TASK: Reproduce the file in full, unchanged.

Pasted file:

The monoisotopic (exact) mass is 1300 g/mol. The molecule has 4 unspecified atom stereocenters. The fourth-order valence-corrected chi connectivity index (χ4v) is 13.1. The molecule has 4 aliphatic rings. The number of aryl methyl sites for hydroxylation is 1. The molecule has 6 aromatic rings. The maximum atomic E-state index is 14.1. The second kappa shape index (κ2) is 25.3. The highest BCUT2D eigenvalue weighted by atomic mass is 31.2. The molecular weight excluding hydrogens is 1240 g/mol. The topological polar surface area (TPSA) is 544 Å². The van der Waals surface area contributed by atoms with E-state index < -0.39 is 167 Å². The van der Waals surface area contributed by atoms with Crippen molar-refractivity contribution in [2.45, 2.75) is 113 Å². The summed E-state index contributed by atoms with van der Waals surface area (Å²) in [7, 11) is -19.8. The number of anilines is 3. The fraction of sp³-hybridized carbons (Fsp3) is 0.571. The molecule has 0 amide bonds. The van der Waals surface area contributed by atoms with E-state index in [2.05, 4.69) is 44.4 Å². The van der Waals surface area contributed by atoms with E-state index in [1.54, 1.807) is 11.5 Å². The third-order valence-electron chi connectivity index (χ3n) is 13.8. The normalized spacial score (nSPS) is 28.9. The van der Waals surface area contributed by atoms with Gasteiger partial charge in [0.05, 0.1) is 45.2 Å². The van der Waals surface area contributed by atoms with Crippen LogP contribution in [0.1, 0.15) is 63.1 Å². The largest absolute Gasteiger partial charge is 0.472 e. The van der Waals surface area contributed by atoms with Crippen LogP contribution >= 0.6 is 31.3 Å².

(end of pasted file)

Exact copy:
The monoisotopic (exact) mass is 1300 g/mol. The molecule has 4 unspecified atom stereocenters. The fourth-order valence-corrected chi connectivity index (χ4v) is 13.1. The molecule has 4 aliphatic rings. The number of aryl methyl sites for hydroxylation is 1. The molecule has 6 aromatic rings. The maximum atomic E-state index is 14.1. The second kappa shape index (κ2) is 25.3. The highest BCUT2D eigenvalue weighted by atomic mass is 31.2. The molecular weight excluding hydrogens is 1240 g/mol. The topological polar surface area (TPSA) is 544 Å². The van der Waals surface area contributed by atoms with E-state index < -0.39 is 167 Å². The van der Waals surface area contributed by atoms with Crippen molar-refractivity contribution in [2.45, 2.75) is 113 Å². The summed E-state index contributed by atoms with van der Waals surface area (Å²) in [7, 11) is -19.8. The number of anilines is 3. The fraction of sp³-hybridized carbons (Fsp3) is 0.571. The molecule has 0 amide bonds. The van der Waals surface area contributed by atoms with E-state index in [2.05, 4.69) is 44.4 Å². The van der Waals surface area contributed by atoms with E-state index in [1.54, 1.807) is 11.5 Å². The third-order valence-electron chi connectivity index (χ3n) is 13.8. The normalized spacial score (nSPS) is 28.9. The van der Waals surface area contributed by atoms with Gasteiger partial charge in [0.05, 0.1) is 45.2 Å². The van der Waals surface area contributed by atoms with Crippen LogP contribution in [0.1, 0.15) is 63.1 Å². The largest absolute Gasteiger partial charge is 0.472 e. The van der Waals surface area contributed by atoms with Crippen LogP contribution >= 0.6 is 31.3 Å².